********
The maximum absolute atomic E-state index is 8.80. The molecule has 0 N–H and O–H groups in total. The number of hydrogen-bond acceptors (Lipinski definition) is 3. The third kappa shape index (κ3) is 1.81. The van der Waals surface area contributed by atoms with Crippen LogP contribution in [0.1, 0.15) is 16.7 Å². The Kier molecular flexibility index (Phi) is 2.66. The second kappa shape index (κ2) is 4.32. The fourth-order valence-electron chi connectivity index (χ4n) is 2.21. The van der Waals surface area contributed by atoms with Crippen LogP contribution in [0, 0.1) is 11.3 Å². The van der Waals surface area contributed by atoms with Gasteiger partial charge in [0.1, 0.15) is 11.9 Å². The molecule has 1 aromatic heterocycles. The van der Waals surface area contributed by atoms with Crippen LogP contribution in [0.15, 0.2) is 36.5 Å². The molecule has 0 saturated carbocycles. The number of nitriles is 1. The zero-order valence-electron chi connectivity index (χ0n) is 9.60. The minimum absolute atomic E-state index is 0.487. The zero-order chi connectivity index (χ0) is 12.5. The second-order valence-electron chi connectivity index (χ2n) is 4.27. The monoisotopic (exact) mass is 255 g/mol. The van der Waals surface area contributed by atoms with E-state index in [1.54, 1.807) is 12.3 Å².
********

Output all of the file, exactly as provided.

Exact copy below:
The maximum absolute atomic E-state index is 8.80. The molecule has 0 N–H and O–H groups in total. The number of hydrogen-bond acceptors (Lipinski definition) is 3. The third kappa shape index (κ3) is 1.81. The van der Waals surface area contributed by atoms with Crippen LogP contribution in [0.1, 0.15) is 16.7 Å². The Kier molecular flexibility index (Phi) is 2.66. The second kappa shape index (κ2) is 4.32. The fourth-order valence-electron chi connectivity index (χ4n) is 2.21. The van der Waals surface area contributed by atoms with Crippen LogP contribution in [0, 0.1) is 11.3 Å². The van der Waals surface area contributed by atoms with Gasteiger partial charge in [0.1, 0.15) is 11.9 Å². The molecule has 1 aromatic heterocycles. The van der Waals surface area contributed by atoms with Crippen LogP contribution in [0.15, 0.2) is 36.5 Å². The molecule has 0 saturated carbocycles. The number of nitriles is 1. The zero-order valence-electron chi connectivity index (χ0n) is 9.60. The minimum absolute atomic E-state index is 0.487. The zero-order chi connectivity index (χ0) is 12.5. The second-order valence-electron chi connectivity index (χ2n) is 4.27. The monoisotopic (exact) mass is 255 g/mol. The van der Waals surface area contributed by atoms with E-state index in [1.54, 1.807) is 12.3 Å².